Questioning the Effect of Nuclear Weapons on Conflict

Mark S. Bell, Nicholas L. Miller

Research output: Contribution to journalArticlepeer-review

32 Scopus citations

Abstract

We examine the effect of nuclear weapons on interstate conflict. Using more appropriate methodologies than have previously been used, we find that dyads in which both states possess nuclear weapons are not significantly less likely to fight wars, nor are they significantly more or less belligerent at low levels of conflict. This stands in contrast to previous work, which suggests nuclear dyads are some 2.7 million times less likely to fight wars. We additionally find that dyads in which one state possesses nuclear weapons are more prone to low-level conflict (but not more prone to war). This appears to be because nuclear-armed states expand their interests after nuclear acquisition rather than because nuclear weapons provide a shield behind which states can aggress against more powerful conventional-armed states. This calls into question conventional wisdom on the impact of nuclear weapons and has policy implications for the impact of nuclear proliferation.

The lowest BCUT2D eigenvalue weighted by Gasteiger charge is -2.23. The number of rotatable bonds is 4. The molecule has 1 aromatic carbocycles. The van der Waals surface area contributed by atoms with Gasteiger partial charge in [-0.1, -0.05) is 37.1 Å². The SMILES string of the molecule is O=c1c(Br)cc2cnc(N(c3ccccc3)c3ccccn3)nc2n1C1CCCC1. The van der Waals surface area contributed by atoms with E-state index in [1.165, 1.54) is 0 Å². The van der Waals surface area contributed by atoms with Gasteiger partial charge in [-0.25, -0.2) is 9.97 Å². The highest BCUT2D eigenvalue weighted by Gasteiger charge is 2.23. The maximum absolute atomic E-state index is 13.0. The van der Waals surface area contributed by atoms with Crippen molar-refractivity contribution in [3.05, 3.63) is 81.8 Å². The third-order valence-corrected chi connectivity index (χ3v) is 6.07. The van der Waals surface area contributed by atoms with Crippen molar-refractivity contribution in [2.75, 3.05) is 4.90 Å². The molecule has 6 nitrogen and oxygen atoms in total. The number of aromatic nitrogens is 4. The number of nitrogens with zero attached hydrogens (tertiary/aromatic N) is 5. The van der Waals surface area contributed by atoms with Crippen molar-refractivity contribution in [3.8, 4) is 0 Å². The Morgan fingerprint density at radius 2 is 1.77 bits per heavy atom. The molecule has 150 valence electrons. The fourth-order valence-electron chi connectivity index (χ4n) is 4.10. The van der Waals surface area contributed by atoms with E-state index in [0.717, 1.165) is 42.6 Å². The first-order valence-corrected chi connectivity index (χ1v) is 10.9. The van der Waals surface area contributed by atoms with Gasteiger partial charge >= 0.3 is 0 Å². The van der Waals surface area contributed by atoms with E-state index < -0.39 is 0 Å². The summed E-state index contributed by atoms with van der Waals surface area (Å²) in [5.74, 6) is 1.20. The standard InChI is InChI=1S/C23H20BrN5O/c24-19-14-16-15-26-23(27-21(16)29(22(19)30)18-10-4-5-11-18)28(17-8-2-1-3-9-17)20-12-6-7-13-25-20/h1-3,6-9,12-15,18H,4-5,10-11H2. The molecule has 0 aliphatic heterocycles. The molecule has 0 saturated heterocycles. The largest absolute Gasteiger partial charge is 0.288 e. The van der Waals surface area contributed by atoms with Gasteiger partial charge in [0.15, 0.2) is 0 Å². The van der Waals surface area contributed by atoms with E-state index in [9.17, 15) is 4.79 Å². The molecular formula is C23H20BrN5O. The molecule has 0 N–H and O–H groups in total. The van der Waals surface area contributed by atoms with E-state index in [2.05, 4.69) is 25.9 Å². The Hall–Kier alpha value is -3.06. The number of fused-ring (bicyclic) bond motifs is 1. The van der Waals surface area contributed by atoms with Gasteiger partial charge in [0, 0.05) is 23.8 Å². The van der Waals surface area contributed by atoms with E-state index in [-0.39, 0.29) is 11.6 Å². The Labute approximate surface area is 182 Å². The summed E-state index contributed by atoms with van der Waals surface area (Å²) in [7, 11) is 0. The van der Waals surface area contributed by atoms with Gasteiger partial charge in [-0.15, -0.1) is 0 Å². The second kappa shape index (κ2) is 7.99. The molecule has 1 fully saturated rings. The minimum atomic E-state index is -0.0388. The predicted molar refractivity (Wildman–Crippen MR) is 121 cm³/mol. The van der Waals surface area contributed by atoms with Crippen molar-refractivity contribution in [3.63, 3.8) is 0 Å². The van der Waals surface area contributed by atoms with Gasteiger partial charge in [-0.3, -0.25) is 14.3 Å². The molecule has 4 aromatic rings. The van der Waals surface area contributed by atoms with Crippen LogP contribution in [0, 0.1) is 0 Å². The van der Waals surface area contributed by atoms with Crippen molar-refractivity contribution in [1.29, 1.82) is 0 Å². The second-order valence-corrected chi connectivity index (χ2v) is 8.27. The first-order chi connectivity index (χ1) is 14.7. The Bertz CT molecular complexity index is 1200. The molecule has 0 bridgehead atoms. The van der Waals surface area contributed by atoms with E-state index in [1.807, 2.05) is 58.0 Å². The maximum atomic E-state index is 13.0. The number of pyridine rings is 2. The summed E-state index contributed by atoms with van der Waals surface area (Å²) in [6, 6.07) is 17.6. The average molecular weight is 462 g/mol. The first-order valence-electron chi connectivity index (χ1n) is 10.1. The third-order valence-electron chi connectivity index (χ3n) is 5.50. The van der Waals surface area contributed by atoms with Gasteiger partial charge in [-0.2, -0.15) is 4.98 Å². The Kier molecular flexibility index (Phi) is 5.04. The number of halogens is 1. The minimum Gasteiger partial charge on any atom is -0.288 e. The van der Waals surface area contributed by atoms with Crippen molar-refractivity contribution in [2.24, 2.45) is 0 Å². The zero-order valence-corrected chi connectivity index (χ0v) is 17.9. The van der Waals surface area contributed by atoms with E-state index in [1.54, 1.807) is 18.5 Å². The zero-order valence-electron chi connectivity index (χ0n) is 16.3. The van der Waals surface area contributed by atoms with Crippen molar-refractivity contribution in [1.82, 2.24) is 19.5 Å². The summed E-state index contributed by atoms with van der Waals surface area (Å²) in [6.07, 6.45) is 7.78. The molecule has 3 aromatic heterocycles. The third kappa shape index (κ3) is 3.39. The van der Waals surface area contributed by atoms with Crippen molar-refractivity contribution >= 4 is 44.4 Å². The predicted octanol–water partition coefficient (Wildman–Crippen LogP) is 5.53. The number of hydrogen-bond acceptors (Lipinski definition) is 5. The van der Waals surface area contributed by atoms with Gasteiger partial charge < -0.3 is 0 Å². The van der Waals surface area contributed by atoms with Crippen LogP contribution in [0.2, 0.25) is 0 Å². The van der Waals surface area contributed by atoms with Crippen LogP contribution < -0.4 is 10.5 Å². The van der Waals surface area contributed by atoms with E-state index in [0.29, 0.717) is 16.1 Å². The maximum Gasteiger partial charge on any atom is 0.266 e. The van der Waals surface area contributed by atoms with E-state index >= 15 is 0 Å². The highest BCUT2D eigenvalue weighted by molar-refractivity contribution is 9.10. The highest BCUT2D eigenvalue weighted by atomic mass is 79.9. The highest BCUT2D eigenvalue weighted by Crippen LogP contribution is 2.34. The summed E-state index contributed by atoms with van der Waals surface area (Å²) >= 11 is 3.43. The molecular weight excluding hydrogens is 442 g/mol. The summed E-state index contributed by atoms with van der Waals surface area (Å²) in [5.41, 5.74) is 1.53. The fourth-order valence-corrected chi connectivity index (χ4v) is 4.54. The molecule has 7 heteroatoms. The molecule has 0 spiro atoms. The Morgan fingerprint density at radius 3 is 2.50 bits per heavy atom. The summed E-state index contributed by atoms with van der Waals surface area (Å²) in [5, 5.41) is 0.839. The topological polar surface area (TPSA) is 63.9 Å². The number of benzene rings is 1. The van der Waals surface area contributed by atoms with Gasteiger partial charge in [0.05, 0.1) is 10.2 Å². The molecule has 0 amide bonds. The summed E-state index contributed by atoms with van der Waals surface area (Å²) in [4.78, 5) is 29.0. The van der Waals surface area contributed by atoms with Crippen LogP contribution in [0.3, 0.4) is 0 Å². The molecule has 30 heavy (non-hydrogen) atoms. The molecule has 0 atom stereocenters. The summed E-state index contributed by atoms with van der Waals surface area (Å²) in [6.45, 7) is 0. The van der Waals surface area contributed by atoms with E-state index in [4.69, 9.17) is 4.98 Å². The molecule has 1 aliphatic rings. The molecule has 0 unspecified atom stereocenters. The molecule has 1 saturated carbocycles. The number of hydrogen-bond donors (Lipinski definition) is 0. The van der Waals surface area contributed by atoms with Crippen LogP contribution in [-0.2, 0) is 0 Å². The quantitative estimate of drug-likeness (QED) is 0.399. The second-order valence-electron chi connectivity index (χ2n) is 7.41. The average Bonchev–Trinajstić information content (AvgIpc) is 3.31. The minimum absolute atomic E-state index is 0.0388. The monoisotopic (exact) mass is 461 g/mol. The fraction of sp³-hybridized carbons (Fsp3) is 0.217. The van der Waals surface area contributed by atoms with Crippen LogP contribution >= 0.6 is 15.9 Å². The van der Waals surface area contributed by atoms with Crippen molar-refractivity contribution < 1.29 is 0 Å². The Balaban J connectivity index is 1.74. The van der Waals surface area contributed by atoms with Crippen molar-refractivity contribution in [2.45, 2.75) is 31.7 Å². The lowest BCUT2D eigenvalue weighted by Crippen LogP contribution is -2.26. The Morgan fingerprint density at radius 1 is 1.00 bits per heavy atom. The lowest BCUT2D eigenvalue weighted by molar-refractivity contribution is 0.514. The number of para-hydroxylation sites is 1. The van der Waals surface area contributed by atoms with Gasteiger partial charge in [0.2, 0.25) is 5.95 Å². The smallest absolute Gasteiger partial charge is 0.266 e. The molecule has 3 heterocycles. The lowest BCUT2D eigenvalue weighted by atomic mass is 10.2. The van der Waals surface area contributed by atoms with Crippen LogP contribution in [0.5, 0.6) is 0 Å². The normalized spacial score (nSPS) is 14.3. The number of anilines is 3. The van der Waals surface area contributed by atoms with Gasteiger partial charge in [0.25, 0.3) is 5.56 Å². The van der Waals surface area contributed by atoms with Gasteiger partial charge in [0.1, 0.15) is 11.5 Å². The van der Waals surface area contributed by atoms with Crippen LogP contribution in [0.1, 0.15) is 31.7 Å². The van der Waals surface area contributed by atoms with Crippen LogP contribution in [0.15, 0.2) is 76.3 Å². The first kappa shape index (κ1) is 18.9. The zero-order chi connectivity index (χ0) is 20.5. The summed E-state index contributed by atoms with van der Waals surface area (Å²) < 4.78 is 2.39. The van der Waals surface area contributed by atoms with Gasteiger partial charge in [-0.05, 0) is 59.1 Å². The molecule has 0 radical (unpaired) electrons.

Original languageEnglish (US)
Pages (from-to)74-92
Number of pages19
JournalJournal of Conflict Resolution
Volume59
Issue number1
DOIs
StatePublished - Feb 19 2015

Keywords

  • international conflict
  • nuclear proliferation
  • nuclear weapons

Fingerprint Dive into the research topics of 'Questioning the Effect of Nuclear Weapons on Conflict'. Together they form a unique fingerprint.

Cite this